Sacroiliac arthrodesis: Fusion of the sacroiliac joint

Article reviewed and approved by Dr. Ibtissama Boukas, physician specializing in family medicine

Most sacroiliac joint pain is treated conservatively (medications, physical therapies, infiltration, etc.). On the other hand, the operation may be necessary when non-surgical treatments prove ineffective. Sacroiliac arthrodesis is sometimes used to treat these special cases.

What is sacroiliac arthrodesis, and what are the indications for it? How is the procedure performed, including the risks and potential complications? How is post-surgical rehabilitation going? This popular article explains everything you need to know about this operation.

Definition and anatomy

To better understand sacroiliac arthrodesis, it is necessary to explain the sacroiliac joint from an anatomical and physiological point of view.

The sacroiliac joint connects the bones of the pelvis (called the iliac) to the sacrum, a triangular bone located below the vertebrae lumbar. The main function of the sacroiliac joints is to absorb shocks, and to increase the stability of the trunk.

It is believed that the sacroiliac joint is responsible for 15 to 30% cases of low back pain. Among the main causes of sacroiliac pain are trauma, anatomical deformities (such as scoliosis or a difference in the length of the lower limbs), inflammatory pathologies, infection, etc.

The diagnosis of sacroiliac involvement is not always easy to establish. A clinical examination integrating several specific tests can highlight a dysfunction of this joint. It should be noted that there is no single test indicating that the sacroiliac joint is the source of pain. Rather, it is a combination of tests that can point to damage to this joint.

The use ofmedical imaging can also help clarify the diagnosis. This may be an x-ray, CT scan, magnetic resonance imaging (MRI), etc. This will make it possible in particular to eliminate another lumbar disorder that can reproduce similar symptoms, such as:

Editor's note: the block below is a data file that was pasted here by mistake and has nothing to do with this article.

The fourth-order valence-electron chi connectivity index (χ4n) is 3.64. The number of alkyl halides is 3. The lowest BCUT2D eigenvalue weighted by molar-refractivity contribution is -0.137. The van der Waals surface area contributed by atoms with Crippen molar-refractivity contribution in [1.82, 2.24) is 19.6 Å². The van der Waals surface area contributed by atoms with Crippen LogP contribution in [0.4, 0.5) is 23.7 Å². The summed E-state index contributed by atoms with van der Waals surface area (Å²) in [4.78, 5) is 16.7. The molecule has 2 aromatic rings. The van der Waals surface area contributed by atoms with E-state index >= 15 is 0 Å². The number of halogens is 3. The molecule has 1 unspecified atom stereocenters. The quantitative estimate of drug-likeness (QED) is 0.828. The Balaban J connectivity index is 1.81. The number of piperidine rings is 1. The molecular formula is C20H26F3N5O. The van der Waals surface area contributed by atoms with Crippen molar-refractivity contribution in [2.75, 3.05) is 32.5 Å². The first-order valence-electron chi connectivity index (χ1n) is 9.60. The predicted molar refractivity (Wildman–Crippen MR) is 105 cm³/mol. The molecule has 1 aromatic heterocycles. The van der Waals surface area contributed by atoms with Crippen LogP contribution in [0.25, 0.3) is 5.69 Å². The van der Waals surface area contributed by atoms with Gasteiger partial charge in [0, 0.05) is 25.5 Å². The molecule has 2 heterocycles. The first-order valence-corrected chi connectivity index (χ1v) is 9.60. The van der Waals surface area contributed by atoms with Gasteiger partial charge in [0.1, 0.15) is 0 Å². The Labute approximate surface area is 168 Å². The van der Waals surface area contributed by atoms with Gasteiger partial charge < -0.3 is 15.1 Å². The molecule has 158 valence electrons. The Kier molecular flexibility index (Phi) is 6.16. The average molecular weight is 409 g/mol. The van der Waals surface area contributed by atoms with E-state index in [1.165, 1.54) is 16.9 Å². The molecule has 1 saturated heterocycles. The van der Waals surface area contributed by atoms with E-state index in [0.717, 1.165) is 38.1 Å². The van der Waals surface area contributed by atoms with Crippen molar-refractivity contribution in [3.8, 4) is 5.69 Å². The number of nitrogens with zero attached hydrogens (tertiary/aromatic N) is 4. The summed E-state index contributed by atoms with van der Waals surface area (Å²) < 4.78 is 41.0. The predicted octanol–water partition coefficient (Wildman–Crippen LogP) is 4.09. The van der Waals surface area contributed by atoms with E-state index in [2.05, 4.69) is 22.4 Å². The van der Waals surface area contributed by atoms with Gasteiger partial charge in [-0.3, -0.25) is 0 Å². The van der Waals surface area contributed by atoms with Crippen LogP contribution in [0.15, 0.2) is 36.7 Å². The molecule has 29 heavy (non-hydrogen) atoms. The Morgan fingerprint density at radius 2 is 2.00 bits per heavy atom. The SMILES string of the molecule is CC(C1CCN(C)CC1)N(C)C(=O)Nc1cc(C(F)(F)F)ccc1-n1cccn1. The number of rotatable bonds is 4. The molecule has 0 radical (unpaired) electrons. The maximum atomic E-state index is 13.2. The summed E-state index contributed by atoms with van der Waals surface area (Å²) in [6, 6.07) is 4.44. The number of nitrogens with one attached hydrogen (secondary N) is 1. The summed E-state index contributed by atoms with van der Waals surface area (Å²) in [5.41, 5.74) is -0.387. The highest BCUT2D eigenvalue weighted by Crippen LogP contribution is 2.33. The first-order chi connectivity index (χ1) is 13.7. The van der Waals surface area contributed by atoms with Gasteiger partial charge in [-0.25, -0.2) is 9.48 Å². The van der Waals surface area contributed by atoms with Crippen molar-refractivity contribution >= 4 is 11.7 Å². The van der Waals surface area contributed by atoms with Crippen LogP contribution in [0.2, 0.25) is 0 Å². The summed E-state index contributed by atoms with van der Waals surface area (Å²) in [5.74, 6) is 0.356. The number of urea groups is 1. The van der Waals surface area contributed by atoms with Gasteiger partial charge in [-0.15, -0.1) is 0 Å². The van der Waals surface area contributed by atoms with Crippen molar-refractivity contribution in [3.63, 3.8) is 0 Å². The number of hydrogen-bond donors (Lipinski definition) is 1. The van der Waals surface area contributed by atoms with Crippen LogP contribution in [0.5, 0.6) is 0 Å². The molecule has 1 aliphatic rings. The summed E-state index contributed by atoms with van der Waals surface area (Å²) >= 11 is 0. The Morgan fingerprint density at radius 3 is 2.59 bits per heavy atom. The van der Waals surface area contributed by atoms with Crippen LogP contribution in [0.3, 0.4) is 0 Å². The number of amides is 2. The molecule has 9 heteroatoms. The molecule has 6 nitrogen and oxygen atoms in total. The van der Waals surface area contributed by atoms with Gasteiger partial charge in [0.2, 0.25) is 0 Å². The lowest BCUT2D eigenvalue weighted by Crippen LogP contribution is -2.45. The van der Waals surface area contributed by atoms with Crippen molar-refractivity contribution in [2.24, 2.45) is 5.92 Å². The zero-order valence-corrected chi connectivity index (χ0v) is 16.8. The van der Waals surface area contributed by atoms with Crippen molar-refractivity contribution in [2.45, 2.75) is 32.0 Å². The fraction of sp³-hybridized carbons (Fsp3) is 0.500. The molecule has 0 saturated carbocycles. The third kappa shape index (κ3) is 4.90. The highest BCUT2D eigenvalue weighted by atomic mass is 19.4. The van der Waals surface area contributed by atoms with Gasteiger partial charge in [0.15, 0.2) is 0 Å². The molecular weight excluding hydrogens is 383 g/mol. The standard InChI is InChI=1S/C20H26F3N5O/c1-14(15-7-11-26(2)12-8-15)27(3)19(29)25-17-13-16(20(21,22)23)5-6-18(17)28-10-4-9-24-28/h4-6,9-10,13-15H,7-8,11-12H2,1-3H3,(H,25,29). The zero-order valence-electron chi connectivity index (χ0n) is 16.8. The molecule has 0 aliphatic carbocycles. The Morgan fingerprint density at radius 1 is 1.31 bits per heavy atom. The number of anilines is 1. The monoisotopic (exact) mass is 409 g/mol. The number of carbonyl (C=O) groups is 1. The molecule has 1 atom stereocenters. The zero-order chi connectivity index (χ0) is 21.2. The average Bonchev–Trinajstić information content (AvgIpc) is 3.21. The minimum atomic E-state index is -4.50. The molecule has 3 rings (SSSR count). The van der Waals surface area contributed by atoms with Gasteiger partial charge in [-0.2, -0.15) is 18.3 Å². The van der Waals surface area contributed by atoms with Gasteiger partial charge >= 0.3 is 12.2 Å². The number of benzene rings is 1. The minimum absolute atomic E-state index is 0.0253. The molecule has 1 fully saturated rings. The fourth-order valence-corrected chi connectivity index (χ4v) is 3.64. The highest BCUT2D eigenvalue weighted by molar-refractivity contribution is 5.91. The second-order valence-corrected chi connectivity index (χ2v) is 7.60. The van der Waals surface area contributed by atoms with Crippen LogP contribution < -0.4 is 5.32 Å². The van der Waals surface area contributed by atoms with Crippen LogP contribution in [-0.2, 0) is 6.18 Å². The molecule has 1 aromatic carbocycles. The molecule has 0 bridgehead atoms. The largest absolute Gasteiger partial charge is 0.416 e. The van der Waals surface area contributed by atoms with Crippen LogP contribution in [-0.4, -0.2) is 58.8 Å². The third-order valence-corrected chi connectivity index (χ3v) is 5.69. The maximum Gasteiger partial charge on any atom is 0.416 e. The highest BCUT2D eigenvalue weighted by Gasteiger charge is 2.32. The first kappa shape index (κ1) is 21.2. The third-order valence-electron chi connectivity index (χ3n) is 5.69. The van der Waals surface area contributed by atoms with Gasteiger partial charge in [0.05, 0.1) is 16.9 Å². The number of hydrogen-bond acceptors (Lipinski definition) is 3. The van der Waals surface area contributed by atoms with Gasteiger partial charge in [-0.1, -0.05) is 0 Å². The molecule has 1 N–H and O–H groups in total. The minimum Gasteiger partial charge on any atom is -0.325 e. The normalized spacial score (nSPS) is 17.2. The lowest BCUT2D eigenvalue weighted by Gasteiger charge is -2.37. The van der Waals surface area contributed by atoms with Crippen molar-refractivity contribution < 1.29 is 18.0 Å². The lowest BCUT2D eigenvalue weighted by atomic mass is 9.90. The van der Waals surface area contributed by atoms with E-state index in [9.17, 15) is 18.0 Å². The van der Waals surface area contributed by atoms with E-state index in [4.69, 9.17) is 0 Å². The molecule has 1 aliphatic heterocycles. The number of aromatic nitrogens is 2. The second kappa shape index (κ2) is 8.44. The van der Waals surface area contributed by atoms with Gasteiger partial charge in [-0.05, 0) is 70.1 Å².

Sacroiliac dysfunction causes symptoms such as lower back pain radiating down the leg (hip, buttock, groin, thigh, Calf), stiffness in the hips or pelvis, or instability in some cases.

Typically, first-line treatment includes medication and physical therapy (physiotherapy, osteopathy, exercises, etc.).

When these modalities do not improve the symptoms, we consider thesacroiliac infiltration. This can either be for diagnostic purposes to confirm sacroiliac involvement and establish a definitive diagnosis, or for therapeutic purposes in order to relieve pain. It essentially consists of inject a local anesthetic and/or an anti-inflammatory agent in the sacroiliac joint.

If the symptoms do not subside despite the use of the methods mentioned above, the doctor will sometimes resort to surgery to relieve the patient and improve his quality of life. In this perspective, sacroiliac arthrodesis is a potential intervention.

Sacroiliac arthodesis: Indications

The decision to proceed with arthrodesis of the sacroiliac joint will always be made jointly with the patient. Many factors will have to be taken into account, including the effectiveness of conservative treatments, the chances of success of the operation, potential complications, post-surgical rehabilitation and the impact on quality of life.

When the following symptoms persist for several weeks or months and do not respond to well-conducted non-surgical treatment for at least 3 months, arthrodesis of the sacroiliac joint may be recommended. In general, it persists:

  • Severe pain in the lower back or lower limb that makes it difficult to carry out activities of daily living. This pain is usually unilateral.
  • An instability of the pelvis which can cause pain with prolonged standing, walking or getting up from a chair. The pain may also worsen when climbing stairs up a hill.
  • Stiffness and limited mobility in the lower back, hips, or pelvis.
  • Difficulty sleeping and/or functioning on a daily basis.